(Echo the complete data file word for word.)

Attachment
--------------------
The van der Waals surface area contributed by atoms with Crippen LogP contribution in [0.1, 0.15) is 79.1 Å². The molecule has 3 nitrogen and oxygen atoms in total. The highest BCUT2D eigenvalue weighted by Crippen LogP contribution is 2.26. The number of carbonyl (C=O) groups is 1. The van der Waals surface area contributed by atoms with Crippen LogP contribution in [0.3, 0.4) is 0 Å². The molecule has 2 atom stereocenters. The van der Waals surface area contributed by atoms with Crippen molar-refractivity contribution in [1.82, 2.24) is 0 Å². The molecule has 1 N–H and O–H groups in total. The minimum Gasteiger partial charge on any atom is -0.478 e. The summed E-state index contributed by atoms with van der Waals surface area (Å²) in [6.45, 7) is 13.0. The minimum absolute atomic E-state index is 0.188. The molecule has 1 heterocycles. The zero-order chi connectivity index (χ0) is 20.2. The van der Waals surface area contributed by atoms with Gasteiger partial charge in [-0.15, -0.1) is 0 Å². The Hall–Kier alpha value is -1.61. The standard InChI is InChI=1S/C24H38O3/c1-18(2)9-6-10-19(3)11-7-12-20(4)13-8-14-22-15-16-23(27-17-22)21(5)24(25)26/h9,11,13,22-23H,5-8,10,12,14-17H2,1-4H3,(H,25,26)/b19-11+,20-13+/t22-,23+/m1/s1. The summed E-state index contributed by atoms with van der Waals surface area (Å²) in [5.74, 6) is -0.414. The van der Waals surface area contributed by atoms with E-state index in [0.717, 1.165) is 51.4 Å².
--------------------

The van der Waals surface area contributed by atoms with Crippen LogP contribution in [0.1, 0.15) is 79.1 Å². The molecule has 3 nitrogen and oxygen atoms in total. The highest BCUT2D eigenvalue weighted by Crippen LogP contribution is 2.26. The number of carbonyl (C=O) groups is 1. The van der Waals surface area contributed by atoms with Crippen LogP contribution in [0.3, 0.4) is 0 Å². The molecule has 2 atom stereocenters. The van der Waals surface area contributed by atoms with Crippen molar-refractivity contribution in [1.82, 2.24) is 0 Å². The molecule has 1 N–H and O–H groups in total. The minimum Gasteiger partial charge on any atom is -0.478 e. The summed E-state index contributed by atoms with van der Waals surface area (Å²) in [6.45, 7) is 13.0. The minimum absolute atomic E-state index is 0.188. The molecule has 1 heterocycles. The zero-order chi connectivity index (χ0) is 20.2. The van der Waals surface area contributed by atoms with Gasteiger partial charge in [-0.15, -0.1) is 0 Å². The Hall–Kier alpha value is -1.61. The standard InChI is InChI=1S/C24H38O3/c1-18(2)9-6-10-19(3)11-7-12-20(4)13-8-14-22-15-16-23(27-17-22)21(5)24(25)26/h9,11,13,22-23H,5-8,10,12,14-17H2,1-4H3,(H,25,26)/b19-11+,20-13+/t22-,23+/m1/s1. The summed E-state index contributed by atoms with van der Waals surface area (Å²) in [5.74, 6) is -0.414. The van der Waals surface area contributed by atoms with E-state index in [0.717, 1.165) is 51.4 Å².